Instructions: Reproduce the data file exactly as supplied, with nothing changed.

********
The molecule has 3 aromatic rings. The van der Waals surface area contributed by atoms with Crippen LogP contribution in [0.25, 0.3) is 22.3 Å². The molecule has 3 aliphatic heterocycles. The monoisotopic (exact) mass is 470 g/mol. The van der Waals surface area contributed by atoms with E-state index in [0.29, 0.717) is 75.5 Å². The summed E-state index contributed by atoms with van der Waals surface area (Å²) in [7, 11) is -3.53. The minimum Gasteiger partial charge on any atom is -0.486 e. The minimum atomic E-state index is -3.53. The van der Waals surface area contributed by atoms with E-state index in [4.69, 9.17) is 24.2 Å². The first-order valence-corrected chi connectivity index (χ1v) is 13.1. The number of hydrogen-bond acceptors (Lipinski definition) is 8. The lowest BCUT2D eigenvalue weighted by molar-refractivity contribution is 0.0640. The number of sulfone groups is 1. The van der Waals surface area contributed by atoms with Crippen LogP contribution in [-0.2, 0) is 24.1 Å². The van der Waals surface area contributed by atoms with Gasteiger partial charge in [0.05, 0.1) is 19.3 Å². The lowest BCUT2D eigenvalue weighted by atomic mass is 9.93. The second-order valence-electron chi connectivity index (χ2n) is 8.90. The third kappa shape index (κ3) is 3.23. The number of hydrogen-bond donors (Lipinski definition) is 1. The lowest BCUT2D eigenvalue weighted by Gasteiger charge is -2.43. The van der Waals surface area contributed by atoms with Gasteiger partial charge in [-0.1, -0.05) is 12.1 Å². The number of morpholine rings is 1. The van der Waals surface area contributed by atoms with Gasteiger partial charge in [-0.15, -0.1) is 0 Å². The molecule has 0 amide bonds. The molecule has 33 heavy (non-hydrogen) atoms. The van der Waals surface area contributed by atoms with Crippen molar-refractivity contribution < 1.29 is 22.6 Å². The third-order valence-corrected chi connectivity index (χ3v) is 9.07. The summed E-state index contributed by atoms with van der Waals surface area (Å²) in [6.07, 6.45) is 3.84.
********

The molecule has 3 aromatic rings. The van der Waals surface area contributed by atoms with Crippen LogP contribution in [0.25, 0.3) is 22.3 Å². The molecule has 3 aliphatic heterocycles. The monoisotopic (exact) mass is 470 g/mol. The van der Waals surface area contributed by atoms with E-state index in [0.29, 0.717) is 75.5 Å². The summed E-state index contributed by atoms with van der Waals surface area (Å²) in [7, 11) is -3.53. The minimum Gasteiger partial charge on any atom is -0.486 e. The minimum atomic E-state index is -3.53. The van der Waals surface area contributed by atoms with E-state index in [4.69, 9.17) is 24.2 Å². The first-order valence-corrected chi connectivity index (χ1v) is 13.1. The number of hydrogen-bond acceptors (Lipinski definition) is 8. The lowest BCUT2D eigenvalue weighted by molar-refractivity contribution is 0.0640. The number of sulfone groups is 1. The van der Waals surface area contributed by atoms with Crippen LogP contribution in [-0.2, 0) is 24.1 Å². The van der Waals surface area contributed by atoms with Gasteiger partial charge in [0.05, 0.1) is 19.3 Å². The lowest BCUT2D eigenvalue weighted by atomic mass is 9.93. The second-order valence-electron chi connectivity index (χ2n) is 8.90. The third kappa shape index (κ3) is 3.23. The number of hydrogen-bond donors (Lipinski definition) is 1. The lowest BCUT2D eigenvalue weighted by Gasteiger charge is -2.43. The van der Waals surface area contributed by atoms with Gasteiger partial charge in [-0.1, -0.05) is 12.1 Å². The number of morpholine rings is 1. The van der Waals surface area contributed by atoms with Gasteiger partial charge in [-0.15, -0.1) is 0 Å². The molecule has 0 amide bonds. The molecule has 33 heavy (non-hydrogen) atoms. The van der Waals surface area contributed by atoms with Crippen molar-refractivity contribution < 1.29 is 22.6 Å². The third-order valence-corrected chi connectivity index (χ3v) is 9.07. The summed E-state index contributed by atoms with van der Waals surface area (Å²) in [6.07, 6.45) is 3.84.